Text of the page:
It was but for a moment that Miss Orinda regarded the girl; then she sprang to her feet. “Rosanne’s child shall not go to an institution!” she cried. “Take off your things, Ellen. You are going to live with me, and pray Heaven you will make a capable, useful woman.”
Ellen’s mute misery changed to an expression of intense relief. “Oh!” she breathed tremblingly.
“Well, that’s good of you, Rindy,” declared Mr. Crump, rising from his chair, “though, after all, you are the best fixed to give the girl a home. You live alone, own your own house, have a garden, and in this little place living can’t be as high as in the city.”
Orinda tossed her head and looked at him scornfully from under half-closed eyelids. She gave a little bitter laugh. “Of course,” she replied.
“Well, Susan,” said Mr. Crump, turning to his sister, “we may as well be getting on; it’s right smart of a ride, you know. Good luck to you, Rindy. Good-by, little girl. You’ve got a good home, and I hope you’ll appreciate it.”
Ellen answered never a word, but stood in silence till all went out, Mrs. Barton drawing her handsome furs about her as she entered her shining car. She nodded and smiled her farewells as the car bowled off, following the less elegant one of Mr. Crump. Miss Orinda did not stop to watch them out of sight, but shut the door hard, came back into the parlor, and stood for a moment in front of the Latrobe stove which heated the greater part of the small house.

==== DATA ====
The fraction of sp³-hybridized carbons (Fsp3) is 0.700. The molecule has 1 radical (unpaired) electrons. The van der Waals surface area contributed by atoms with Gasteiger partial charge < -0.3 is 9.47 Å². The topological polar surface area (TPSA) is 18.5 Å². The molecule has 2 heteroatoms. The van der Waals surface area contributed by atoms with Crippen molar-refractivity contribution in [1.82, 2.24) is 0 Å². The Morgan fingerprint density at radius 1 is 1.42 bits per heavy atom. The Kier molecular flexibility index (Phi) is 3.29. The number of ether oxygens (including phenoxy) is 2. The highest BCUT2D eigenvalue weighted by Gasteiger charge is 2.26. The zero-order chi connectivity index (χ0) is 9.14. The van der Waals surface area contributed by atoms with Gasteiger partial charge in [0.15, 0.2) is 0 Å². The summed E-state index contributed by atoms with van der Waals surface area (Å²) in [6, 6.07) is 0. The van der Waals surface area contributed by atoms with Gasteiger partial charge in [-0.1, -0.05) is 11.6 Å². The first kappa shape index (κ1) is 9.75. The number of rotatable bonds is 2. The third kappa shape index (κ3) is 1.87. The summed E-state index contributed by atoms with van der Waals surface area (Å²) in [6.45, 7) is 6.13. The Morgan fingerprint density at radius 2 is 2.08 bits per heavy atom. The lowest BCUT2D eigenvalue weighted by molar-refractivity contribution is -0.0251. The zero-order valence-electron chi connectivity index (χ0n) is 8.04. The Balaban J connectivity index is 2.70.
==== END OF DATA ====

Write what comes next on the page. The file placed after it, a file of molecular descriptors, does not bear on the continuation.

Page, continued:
“Well, that’s that,” she said at last. “If any one had told me this morning—— But, never mind. Maybe I’m a fool, but I’d rather be some kinds of a fool than a hide-bound, self-indulgent, cold-blooded skinflint. I rather imagine there have been worse fools in this room lately than I am. Come here, Ellen, and let’s take stock of each other, since we’re to be housemates.”
Ellen came readily. Miss Orinda held her off at arm’s length and regarded her steadily. “You’re not much like the Crumps,” she said presently. “You get your hazel eyes from your mother, but your nose and mouth from the Norths. It’s just as well, for the Crumps aren’t much for looks usually.”
“Uncle Josiah isn’t,” said Ellen in a decided voice.
Miss Orinda smiled. “No, he’d never take a beauty prize, neither would Susan. Lauretta wasn’t a particularly pretty girl; she grew up to her looks somehow; and you may, too, for you haven’t a bad beginning, though no one could call you a prize beauty either. Lauretta is about my age, a little older in fact, but doesn’t look it. If I gaumed up my skin with creams and clays, and was forever fiddling with my hair, maybe I’d look younger, but life’s too short for me to spend it messing with my old carcass, and I haven’t an eye out for the men, so there you are.”
While she was speaking Ellen was taking in her own impressions. She didn’t guess her cousin’s age; she was about forty-five, but looked older, for she used no devices for increasing her charms. She wore her dark hair straight back from her forehead, which was too high for beauty; she had somewhat small, but clear, frank gray eyes, a large nose, a straight, thin-lipped mouth, long upper lip, decided chin, was of medium height, slender, and straight. Her good points were her finely-shaped head, well set, her figure, her perfect teeth, and clear, unblemished skin. Ellen had seen the gray eyes snap and the lips compress into a hard, decided line, and concluded that some might not find it easy to get along with Cousin Orinda Crump.